Like most writers, I find my characters within my soul, and I distribute my personal attributes and flaws freely but not fairly to characters far and wide. Molding the magic that makes for an intriguing character can be a complicated process, but once I know them, they become companions in the greater quest of creating and telling a story.
Lisen, my first protagonist, made her debut in the process by introducing herself to me as “Ann.” “It’s the shortened version of my full name, Ariannas.” “Okay,” I replied and proceeded to produce a story and define a character around that declaration.
The problem was Ann was boring. She’d been raised in a co-ed monastery where the hermits taught her to be obedient and passive. But after many years of working the story, I finally discovered her name was Lisen, not Ann, and she’d spent time on earth before ending up in Garla. She was 17 years old and sassy. And I realized I hadn’t liked her much before, but I really liked her now.
Writing from the point of view of a 17-year-old was relatively safe. Seventeen-year-olds sometimes think like adults, and they can certainly talk like adults. They may make unreasonable demands, but you can, at the least, talk to them. And despite what some people think, not all main characters represent the author. In Lisen’s case, she was the woman I’d always wished to be.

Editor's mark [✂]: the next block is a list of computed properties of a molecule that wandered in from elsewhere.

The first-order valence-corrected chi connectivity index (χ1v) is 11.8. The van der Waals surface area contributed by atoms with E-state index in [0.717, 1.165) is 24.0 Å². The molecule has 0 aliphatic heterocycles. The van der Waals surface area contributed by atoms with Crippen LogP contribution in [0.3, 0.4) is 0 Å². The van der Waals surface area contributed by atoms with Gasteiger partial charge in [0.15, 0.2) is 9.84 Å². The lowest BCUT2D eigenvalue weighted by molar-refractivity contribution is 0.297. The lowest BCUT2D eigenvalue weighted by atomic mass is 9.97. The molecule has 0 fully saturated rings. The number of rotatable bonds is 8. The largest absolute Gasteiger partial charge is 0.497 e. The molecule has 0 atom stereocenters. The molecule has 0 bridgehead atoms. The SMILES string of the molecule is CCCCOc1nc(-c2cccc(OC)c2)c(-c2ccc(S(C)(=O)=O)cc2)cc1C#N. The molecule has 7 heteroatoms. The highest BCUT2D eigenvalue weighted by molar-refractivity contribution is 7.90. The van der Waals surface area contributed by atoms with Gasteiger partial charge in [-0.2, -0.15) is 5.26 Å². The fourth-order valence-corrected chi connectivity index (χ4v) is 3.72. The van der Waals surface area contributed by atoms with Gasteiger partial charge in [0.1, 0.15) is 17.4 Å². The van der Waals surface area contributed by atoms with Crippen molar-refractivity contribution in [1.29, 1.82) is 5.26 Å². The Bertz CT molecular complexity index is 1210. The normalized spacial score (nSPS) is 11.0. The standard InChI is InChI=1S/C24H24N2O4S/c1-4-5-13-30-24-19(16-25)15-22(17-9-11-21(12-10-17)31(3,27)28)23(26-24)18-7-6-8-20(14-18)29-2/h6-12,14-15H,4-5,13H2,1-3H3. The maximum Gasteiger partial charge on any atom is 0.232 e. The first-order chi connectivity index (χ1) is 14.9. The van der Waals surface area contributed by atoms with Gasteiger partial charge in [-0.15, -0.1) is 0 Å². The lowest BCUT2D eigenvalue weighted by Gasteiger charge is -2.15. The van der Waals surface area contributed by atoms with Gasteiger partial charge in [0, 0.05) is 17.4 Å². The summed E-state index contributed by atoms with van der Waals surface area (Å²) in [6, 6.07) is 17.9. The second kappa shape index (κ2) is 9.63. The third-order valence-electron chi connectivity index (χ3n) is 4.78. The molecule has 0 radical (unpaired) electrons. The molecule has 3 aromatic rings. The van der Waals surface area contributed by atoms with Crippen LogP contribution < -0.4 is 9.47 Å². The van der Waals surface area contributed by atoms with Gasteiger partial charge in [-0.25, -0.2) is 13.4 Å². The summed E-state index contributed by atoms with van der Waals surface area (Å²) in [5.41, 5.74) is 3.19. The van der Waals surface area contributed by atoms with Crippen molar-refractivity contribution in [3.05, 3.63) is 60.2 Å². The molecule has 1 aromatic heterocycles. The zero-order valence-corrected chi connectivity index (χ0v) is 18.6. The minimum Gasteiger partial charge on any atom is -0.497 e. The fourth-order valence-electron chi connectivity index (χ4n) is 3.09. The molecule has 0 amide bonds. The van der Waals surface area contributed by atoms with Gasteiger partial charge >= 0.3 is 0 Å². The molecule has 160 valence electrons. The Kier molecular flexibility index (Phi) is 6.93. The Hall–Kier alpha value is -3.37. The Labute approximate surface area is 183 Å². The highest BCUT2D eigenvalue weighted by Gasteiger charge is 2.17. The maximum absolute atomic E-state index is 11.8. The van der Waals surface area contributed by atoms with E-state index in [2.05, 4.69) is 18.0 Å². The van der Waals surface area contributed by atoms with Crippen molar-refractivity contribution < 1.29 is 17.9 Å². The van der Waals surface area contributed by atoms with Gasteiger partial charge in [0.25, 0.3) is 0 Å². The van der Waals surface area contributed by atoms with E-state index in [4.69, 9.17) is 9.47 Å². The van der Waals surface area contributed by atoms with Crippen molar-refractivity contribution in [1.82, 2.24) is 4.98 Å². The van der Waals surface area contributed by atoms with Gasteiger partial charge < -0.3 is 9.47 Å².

I finished Lisen’s story about a year ago and found myself faced with a dilemma. What next? As I cleaned up the text and formatted the final book for publication, I pondered the possibilities and made notes. I’d always hoped to write a memoir. But I’m a very linear thinker, and memoir generally requires a willingness to write on topics as they occur to you and worry about the organization later. So, how about a fictional memoir? A YA fantasy fictional memoir? What could possibly go wrong?
Well, not much has actually gone wrong. I’m approaching the end of book 1, and Mari, my protagonist, is a 15-year-old me. Of course, the fantasy situations confronting her are not what I went through at that age, but her home life, her mother and the way she relates to others is ALL me. That’s scary. But equally as scary was her age.
You may not realize this, but 15-year-olds live in a whole different world. Everything is more important than everything else, and they can be a little narcissistic without it being an actual psychological diagnosis other than “she’s 15 years old—come on.” On top of that, unlike in the Lisen of Solsta series where I switched POVs between nine or ten characters with every scene, the entire book is told through her eyes.
So, I have chosen to plunge myself into mid adolescence. Again. It was hard enough the first time. But a truth burns within me that must be told, and if I can’t do it as a memoir, I will, by god, reveal it in fiction. I’ve promised Mari I’ll make it work.